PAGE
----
RATIONALE: Trust is a key component of social interactions. In order to assess the trustworthiness of others, people rely on both information learned from previous encounters, as well as on implicit biases associated with specific facial features.
OBJECTIVE: Here, we investigated the role of catecholamine (dopamine and noradrenaline) transmission on trust decisions as a function of both experienced behavior and facial features.
METHODS: To increase catecholamine levels, methylphenidate (MPH, i.e., Ritalin®, 20 mg) was administered to participants (N = 24) prior to their playing a well-studied economic task, namely the Trust Game (Berg et al. 1995). We measured the amount of money invested with a variety of game partners. Across game partners, we manipulated two aspects of trust: the facial trust level (high facial trust, low facial trust, and non-social) and the likelihood of reciprocation (high, low).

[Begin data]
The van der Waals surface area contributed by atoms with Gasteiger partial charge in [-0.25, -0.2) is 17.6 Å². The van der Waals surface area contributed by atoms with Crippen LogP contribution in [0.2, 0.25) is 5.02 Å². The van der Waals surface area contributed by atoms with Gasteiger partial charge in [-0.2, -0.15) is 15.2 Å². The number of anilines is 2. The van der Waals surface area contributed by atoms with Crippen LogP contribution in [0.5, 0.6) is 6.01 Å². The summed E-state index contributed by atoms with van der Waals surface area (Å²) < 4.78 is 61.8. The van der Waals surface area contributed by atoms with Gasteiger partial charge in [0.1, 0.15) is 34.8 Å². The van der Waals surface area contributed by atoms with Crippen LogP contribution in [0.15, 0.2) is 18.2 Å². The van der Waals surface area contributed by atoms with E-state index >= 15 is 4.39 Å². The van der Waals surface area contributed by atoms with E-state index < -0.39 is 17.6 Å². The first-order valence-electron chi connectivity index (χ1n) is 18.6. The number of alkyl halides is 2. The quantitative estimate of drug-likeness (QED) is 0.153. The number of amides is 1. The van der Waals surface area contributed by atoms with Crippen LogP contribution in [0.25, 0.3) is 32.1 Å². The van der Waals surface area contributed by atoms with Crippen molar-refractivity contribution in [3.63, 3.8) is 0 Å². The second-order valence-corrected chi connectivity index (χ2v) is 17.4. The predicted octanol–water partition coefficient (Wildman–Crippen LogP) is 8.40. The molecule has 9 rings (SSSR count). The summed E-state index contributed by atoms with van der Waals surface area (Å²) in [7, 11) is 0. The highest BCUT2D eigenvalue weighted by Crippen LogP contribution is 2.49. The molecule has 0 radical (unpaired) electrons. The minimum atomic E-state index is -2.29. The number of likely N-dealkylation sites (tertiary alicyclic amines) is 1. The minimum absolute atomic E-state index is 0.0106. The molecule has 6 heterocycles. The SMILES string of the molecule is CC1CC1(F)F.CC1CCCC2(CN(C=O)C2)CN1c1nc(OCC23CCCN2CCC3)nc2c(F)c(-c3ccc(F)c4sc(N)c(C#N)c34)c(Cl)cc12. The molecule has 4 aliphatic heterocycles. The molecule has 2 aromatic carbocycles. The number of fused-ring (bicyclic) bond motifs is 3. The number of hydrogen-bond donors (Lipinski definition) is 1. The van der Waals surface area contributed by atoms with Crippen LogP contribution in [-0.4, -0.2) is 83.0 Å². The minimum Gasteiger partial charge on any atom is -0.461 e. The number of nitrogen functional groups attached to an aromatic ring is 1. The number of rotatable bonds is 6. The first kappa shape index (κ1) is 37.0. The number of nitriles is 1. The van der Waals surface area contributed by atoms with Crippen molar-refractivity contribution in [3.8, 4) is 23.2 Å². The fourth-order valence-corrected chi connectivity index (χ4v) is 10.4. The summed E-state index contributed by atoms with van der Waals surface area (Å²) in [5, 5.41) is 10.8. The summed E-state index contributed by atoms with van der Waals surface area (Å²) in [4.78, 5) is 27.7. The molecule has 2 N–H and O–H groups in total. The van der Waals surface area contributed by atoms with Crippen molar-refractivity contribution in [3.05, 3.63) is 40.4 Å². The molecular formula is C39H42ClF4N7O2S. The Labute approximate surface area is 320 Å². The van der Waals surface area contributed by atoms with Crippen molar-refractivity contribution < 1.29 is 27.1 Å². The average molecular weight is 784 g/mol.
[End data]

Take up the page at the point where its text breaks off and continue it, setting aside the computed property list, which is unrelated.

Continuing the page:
RESULTS: Results demonstrated no main effect of MPH on investments, but rather a selective lowering of investments under MPH as compared with placebo with the game partners who were low on facial trustworthiness and were low reciprocators.
CONCLUSION: These results provide evidence that MPH administration impacts social trust decision-making, but does so in a context-specific manner.